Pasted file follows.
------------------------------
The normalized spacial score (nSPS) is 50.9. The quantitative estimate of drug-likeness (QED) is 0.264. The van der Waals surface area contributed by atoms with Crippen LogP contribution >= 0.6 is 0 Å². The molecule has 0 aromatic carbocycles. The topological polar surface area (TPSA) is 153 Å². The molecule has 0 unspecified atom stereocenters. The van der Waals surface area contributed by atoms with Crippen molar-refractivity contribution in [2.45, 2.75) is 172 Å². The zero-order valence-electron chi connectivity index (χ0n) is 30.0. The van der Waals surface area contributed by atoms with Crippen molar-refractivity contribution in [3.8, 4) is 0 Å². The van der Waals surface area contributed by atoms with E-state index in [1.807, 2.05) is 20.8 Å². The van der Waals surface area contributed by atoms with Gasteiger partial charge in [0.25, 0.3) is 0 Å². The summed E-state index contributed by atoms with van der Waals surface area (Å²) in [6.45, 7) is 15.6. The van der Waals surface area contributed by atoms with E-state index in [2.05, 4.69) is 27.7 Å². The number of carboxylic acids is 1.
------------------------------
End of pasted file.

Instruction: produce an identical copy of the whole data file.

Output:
The normalized spacial score (nSPS) is 50.9. The quantitative estimate of drug-likeness (QED) is 0.264. The van der Waals surface area contributed by atoms with Crippen LogP contribution >= 0.6 is 0 Å². The molecule has 0 aromatic carbocycles. The topological polar surface area (TPSA) is 153 Å². The molecule has 0 unspecified atom stereocenters. The van der Waals surface area contributed by atoms with Crippen molar-refractivity contribution in [2.45, 2.75) is 172 Å². The zero-order valence-electron chi connectivity index (χ0n) is 30.0. The van der Waals surface area contributed by atoms with Crippen molar-refractivity contribution in [3.8, 4) is 0 Å². The van der Waals surface area contributed by atoms with E-state index in [1.807, 2.05) is 20.8 Å². The van der Waals surface area contributed by atoms with Gasteiger partial charge in [0.25, 0.3) is 0 Å². The summed E-state index contributed by atoms with van der Waals surface area (Å²) in [6.45, 7) is 15.6. The van der Waals surface area contributed by atoms with E-state index in [2.05, 4.69) is 27.7 Å². The number of carboxylic acids is 1.